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Ultra-Lightweight Concrete for 3D printing technologies

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3D-printed lightweight concrete for better building insulation

For the EU to achieve its aim of nearly zero-energy buildings, the construction industry has to more readily embrace new technologies. Ultra-LightCon-3D has developed a 3D printing system to better insulate walls, reducing costs and saving energy.

Industrial Technologies icon Industrial Technologies

As a 2016 World Economic Forum report pointed out, the construction sector has not fully embraced the latest technology, at a time when population growth, especially urban, requires revamped infrastructure and new affordable housing. New technologies could not only reduce construction costs but also benefit the environment with more eco-efficient practices. Indeed, buildings account for about 40 % of global energy consumption and are responsible for about one third of global carbon emissions. The Marie Skłodowska-Curie Actions programme supported Ultra-LightCon-3D project explored the opportunities that 3D printing offers construction, especially regarding printable concrete insulation. Thanks to the continuous work of the printer, 3D printing can decrease labour and formwork costs, reduce waste, while being able to print complex shapes. “It has been said that the current construction industry is trying to solve modern problems with old technologies. The revolutionary possibilities of 3D printing could change architecture, design and building construction, opening up new projects and redefining building standards,” says research fellow Paweł Sikora from the Technical University of Berlin, the project host. Ultra-LightCon-3D developed a 3D-printed thermal insulation ‘envelope’ for building walls, which meets EU regulations. “We can design and model wall systems with optimal insulating and mechanical performance and then simply print them,” explains Sikora.

Experimentation and modelling to get the right mix

The first task was to develop a printable concrete mixture. This was challenging because, once through the system’s pump, 3D-printed concrete needs to set quickly on deposition, producing the stable layers that make up the required structure. Conversely, conventional concrete has to remain viscous enough to flow into the structure’s formwork. Firstly, the mixture properties were evaluated for consistency, buildability, extrudability and shrinkage rates. Afterwards, the hardened concrete was subjected to mechanical and durability tests. The next step was to use tomography 3D imaging of the printed elements to assess their solid and pore characteristics and better model performance. “This is vital as the 3D printing process results in a significantly different pore structure than for conventional concrete,” adds Sikora. The experimental data from this stage was input into various mechanical and thermal simulations to design and optimise the required topology, resulting in properties that can withstand various stresses. Getting this right ensures the concrete is of high enough quality to remain freestanding, and be printed at scale. This is necessary to enable constructions to reach the heights necessary. This methodology resulted in the development of a multiscale tool to optimise and predict the mechanical and insulating performance of wall systems, without first having to undertake time-consuming laboratory work. The tool evaluates the particular characteristics of concrete mixtures, modelling how these would influence the interaction of solid and porous content, wall thickness, pore stability and buildability.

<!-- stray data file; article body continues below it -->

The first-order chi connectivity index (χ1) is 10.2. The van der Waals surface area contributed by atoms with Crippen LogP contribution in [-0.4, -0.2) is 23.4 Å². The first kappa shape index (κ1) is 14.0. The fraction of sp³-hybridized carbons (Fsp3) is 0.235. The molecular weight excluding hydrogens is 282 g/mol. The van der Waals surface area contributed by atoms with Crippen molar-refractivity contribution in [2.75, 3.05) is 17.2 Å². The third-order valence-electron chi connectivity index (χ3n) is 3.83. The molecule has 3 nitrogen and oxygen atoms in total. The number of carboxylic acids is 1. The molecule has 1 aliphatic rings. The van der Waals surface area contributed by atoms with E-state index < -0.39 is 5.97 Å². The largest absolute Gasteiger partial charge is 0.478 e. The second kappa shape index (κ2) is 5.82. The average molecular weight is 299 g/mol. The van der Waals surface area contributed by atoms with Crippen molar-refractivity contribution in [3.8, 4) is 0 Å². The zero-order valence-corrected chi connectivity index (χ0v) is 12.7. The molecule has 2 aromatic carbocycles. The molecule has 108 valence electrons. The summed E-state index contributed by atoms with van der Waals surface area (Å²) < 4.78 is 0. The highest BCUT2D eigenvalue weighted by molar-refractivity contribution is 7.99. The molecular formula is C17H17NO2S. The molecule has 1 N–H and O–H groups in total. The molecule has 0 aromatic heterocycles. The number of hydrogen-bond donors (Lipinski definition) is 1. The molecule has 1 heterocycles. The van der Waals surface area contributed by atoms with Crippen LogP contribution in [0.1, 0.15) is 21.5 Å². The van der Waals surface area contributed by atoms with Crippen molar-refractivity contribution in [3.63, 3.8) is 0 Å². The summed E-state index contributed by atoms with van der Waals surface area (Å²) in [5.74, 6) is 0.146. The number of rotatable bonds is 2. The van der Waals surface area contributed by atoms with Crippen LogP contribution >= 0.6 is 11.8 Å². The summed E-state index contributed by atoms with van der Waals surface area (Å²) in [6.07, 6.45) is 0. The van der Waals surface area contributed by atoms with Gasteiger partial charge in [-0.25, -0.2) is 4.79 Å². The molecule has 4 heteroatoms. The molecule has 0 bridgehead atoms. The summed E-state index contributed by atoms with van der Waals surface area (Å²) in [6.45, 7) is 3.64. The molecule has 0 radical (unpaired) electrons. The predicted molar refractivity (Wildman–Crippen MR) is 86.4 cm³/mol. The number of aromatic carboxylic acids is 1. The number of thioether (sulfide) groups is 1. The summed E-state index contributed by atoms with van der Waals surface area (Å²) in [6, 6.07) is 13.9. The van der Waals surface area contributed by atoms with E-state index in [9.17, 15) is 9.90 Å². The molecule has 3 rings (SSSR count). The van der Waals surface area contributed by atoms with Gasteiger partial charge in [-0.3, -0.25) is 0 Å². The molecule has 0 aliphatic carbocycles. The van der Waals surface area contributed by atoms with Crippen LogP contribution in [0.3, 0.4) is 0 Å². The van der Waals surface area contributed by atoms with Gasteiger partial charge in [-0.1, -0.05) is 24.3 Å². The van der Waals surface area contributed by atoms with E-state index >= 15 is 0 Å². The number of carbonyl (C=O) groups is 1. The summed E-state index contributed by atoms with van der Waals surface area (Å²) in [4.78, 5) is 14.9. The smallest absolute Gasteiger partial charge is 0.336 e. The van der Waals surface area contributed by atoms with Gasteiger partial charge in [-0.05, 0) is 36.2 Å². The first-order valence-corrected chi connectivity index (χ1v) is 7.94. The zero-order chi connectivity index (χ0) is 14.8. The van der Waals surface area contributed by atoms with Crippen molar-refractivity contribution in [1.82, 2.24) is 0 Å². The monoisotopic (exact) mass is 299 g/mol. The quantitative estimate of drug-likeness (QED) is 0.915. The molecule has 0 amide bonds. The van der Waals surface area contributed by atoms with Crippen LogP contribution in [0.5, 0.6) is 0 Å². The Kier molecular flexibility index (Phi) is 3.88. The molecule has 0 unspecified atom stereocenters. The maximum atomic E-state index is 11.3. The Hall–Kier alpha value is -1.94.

For a more sustainable future

Ultra-LightCon-3D has contributed to the knowledge necessary to produce lightweight printable concrete, as well as developing a new methodology to evaluate performance. The project’s insulating building envelopes contribute directly to the EU’s nearly zero-energy buildings agenda which is tightening building insulation regulations, reducing the energy consumption required to adequately insulate buildings, while decreasing carbon emissions. The project also developed eco-friendly concretes, specifically proposing a mixture which replaces sand with recycled waste glass. “This solution not only responds to a global shortage of raw materials but reduces waste, important for Member States with limited glass recycling,” he says. Sikora is now part of a consortium which has applied for further EU funding to create 3D-printed concrete from waste materials.


LightCon-3D, 3D printing, concrete, buildings, insulation, energy, carbon emissions, housing, formwork

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